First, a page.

What Happened On This Day May 24 In F1 History?

From Jim Clark's comfortable victory at the 1964 Dutch Grand Prix to Jordan's peculiar wings at the 2001 Monaco Grand Prix.


By Ben Bush
Updated on June 3, 2024

Jordan Wing 2001 Monaco Grand Prix
Jordan introduced a crazy front nose wing at the 2001 Monaco Grand Prix.

What happened on this day, May 24 in Formula 1 history? Find out interesting facts and stories about Formula 1 on this day.


The tragic events of the prestigious Paris-Madrid Trial in 1903 led to a significant shift in motor racing from open roads to specialised enclosed tracks. Out of 316 vehicles that started the 1014km race, more than 100,000 spectators watched the beginning. However, the roads were heavily crowded with onlookers, resulting in numerous accidents within hours. Notably, Marcel Renault, co-founder of the Renault motor company, crashed at 80mph, hitting a tree and killing himself and his mechanic. Additionally, a small boy and a man attempting to save him were also killed. In total, eight people died on the first day, prompting the French and Spanish governments to ban the race, leading to its abandonment overnight. The public backlash was so intense that the racers were not permitted to drive their cars back to Paris.


Jim Clark secured a comfortable victory at the 1964 Dutch Grand Prix in Zandvoort, finishing ahead of John Surtees. Clark took an early lead at the first corner, ahead of Graham Hill and Dan Gurney, and maintained it for 80 laps. John Surtees, despite a poor start, provided the excitement in the race by moving up the field to secure second place, finishing as the only other driver on the same lap as Clark.


Mika Hakkinen claimed his sole Monaco Grand Prix victory in 1998 with a dominant performance, securing pole position and the fastest lap. A fierce second-place battle between Alex Wurz and Michael Schumacher ended dramatically. Schumacher, eager to overtake Wurz to chase Hakkinen, tried various tactics before ultimately colliding with Wurz in a clumsy manoeuvre at the Loews hairpin, damaging his rear suspension and forcing him to pit, losing three laps. Although Wurz initially seemed unscathed, his suspension failed when he pitted for fresh tyres, causing a high-speed crash in the tunnel. Fortunately, he was unhurt, but his teammate Giancarlo Fisichella took second place, with Eddie Irvine finishing third.


In 2000, Giancarlo Fisichella narrowly escaped injury in a dramatic testing crash, highlighting the dangers of open-wheel racing. Fisichella’s Benetton collided with Jarno Trulli‘s Jordan during preparations for the 2000 Monaco Grand Prix in Valencia. Unable to avoid a collision in a tight section of the track, Fisichella’s car was launched into the air, flipping over Trulli’s car and landing on top of it. Despite the Benetton being completely destroyed, both drivers emerged unharmed and were able to resume testing later that day.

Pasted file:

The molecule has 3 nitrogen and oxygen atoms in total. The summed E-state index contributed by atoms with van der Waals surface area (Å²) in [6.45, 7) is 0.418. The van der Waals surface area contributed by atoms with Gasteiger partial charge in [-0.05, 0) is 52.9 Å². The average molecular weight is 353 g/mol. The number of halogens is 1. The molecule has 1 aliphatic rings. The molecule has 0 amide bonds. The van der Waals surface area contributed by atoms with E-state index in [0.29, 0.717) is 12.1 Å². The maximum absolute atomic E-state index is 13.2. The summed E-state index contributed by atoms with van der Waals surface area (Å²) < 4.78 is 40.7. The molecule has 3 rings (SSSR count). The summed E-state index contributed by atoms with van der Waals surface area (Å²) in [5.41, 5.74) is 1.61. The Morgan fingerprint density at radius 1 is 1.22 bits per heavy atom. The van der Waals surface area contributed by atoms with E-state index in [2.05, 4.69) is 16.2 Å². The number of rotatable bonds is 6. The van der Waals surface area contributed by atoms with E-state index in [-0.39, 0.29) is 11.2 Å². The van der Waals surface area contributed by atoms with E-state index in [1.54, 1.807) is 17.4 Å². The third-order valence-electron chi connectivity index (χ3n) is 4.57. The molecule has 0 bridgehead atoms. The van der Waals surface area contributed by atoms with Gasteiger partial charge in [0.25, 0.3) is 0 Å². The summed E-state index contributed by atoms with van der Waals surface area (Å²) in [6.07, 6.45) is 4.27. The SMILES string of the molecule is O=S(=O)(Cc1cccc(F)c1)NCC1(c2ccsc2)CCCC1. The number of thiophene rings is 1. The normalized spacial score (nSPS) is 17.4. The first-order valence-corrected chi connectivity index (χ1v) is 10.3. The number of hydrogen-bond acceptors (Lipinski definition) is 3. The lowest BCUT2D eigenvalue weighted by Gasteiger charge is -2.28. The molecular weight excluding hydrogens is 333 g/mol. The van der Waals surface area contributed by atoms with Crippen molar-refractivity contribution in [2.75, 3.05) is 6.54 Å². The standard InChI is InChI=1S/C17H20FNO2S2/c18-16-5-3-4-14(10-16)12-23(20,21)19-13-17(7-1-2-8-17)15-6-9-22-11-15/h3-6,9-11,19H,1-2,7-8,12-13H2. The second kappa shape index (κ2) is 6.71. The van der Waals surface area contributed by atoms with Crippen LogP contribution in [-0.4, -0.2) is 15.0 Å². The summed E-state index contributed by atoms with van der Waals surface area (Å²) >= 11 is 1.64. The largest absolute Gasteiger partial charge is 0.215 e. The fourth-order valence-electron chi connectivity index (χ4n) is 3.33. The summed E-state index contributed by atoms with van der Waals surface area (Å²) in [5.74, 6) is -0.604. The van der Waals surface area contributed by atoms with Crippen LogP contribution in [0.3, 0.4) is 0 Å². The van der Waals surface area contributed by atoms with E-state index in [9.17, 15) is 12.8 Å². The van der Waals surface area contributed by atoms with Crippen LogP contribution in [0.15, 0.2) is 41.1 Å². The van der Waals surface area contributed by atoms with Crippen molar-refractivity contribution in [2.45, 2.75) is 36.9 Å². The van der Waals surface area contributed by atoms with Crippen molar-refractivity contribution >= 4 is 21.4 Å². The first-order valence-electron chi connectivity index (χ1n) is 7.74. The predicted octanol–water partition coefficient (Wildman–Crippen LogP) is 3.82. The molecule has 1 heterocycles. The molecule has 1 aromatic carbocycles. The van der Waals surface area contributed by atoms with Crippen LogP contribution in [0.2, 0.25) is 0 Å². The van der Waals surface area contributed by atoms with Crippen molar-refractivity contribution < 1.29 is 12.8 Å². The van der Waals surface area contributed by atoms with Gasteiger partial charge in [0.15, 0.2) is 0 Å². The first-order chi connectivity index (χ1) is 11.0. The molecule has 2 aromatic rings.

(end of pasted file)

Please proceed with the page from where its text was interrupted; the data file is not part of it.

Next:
In 2001, Jordan and Arrows caused a sensation in the Monaco paddock by arriving for Thursday practice with peculiar wings mounted high above the nose cones of their cars. These wings were intended to provide extra front downforce, but the FIA banned them immediately on safety grounds. There were also suggestions that they were banned because of their unsightly appearance.


Jenson Button won the 2009 Monaco Grand Prix, a highlight in his championship-winning year, even though he missed out on winning his home race at Silverstone. Button and his Brawn teammate Rubens Barrichello dominated, finishing first and second. After the race, Button mistakenly returned to the pits instead of parking on the start-finish straight, as per Monaco tradition. Nonetheless, he enjoyed a solo run from the pits to the podium, cheered by his team and fans. Reflecting on his victory, Button said, “Winning the Monaco Grand Prix is something you dream about as a child and as a racing driver, and the reality of taking that victory just feels awesome.”

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About The Author

Chief Editor

Ben Bush

Ben is our chief editor specialising in F1 from the 1990s to the modern era. Ben has been following Formula 1 since 1986 and is an avid researcher who loves understanding the technology that makes it one of the most exciting motorsport on the planet. He listens to podcasts about F1 on a daily basis, and enjoys reading books from the inspirational Adrian Newey to former F1 drivers.

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